A Chicago Chowhound visiting California is returning with roughly a bushel of Seville oranges. It is certainly manna from Heaven, it is also a lot more than I expected to work with.
The first intended use is to obtain juice for marinading pigs for roasting next summer. According to Diana Kennedy, we are to remove the peel first, then squeeze the juice. Following this process will eliminate bitter oils from the skin, which I imagine is a detail not observed in commercial processing of Seville oranges for juice. (I acknowledge I could be wrong --- I will know later this week when I compare the "fresh" juice with the bottled) I want to portion the frozen juice into useful quantities: how much juice is required for 150 pound pig?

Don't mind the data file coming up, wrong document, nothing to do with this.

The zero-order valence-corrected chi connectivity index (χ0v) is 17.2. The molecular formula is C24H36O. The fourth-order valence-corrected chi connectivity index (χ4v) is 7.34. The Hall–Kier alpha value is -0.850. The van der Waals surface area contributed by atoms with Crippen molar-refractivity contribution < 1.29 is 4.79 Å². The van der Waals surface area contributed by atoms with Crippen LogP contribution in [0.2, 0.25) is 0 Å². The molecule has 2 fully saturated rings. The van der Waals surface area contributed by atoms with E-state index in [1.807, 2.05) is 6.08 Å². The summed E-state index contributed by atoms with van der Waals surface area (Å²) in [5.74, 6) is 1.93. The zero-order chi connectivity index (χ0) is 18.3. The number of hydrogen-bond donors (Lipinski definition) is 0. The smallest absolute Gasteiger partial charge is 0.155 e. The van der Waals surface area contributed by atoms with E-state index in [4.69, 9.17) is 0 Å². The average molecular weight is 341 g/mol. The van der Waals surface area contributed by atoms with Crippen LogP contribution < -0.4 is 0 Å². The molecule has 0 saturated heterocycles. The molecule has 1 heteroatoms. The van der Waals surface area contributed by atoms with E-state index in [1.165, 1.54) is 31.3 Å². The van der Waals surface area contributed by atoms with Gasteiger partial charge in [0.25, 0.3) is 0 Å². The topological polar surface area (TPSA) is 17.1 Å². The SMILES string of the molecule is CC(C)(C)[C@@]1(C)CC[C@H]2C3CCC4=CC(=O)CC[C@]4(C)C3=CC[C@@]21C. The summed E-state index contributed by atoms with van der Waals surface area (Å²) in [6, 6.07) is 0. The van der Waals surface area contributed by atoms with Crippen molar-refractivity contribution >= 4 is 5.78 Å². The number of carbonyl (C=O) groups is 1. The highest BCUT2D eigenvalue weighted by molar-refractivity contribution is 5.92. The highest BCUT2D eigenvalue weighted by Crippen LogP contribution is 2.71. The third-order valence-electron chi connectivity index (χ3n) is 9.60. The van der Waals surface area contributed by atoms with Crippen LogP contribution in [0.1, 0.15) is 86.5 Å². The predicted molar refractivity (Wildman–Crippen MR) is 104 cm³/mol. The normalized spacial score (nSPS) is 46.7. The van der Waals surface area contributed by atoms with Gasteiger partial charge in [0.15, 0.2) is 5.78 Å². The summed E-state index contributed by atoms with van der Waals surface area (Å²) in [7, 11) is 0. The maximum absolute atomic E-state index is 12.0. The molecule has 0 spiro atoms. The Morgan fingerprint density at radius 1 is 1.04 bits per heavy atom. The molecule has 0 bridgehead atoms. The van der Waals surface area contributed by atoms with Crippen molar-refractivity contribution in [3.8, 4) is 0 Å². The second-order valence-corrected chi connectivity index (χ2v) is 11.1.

Diana Kennedy also recommended freezing grated peel for future use. Ok, I can live with this ... but I will have a tremendous amount of peel left over.
I have made candied orange peel for the holidays. Are Seville oranges suitable for this process? My method includes a day of soaking in salt water, then boiling in several changes of water to remove the peel's bitterness. Cooking, scraping the pith out, making a goo (sic) out of unflavored gelatin, rolling in sugar and air drying. Lots of hand work for really outstanding stuff, but I begin with Navel oranges (plus lime, grapefruit, tangerine). Anyone candied Seville orange peel?
Diana Kennedy also suggested using the hollowed peels of these oranges are cooked to a dark stickiness for the traditional frutas en tacha. What is this? Do you have a recipe? What is your opinion of the taste? Is it an acquired taste?
Any other ideas of how to work with these oranges? Any tips I should observe?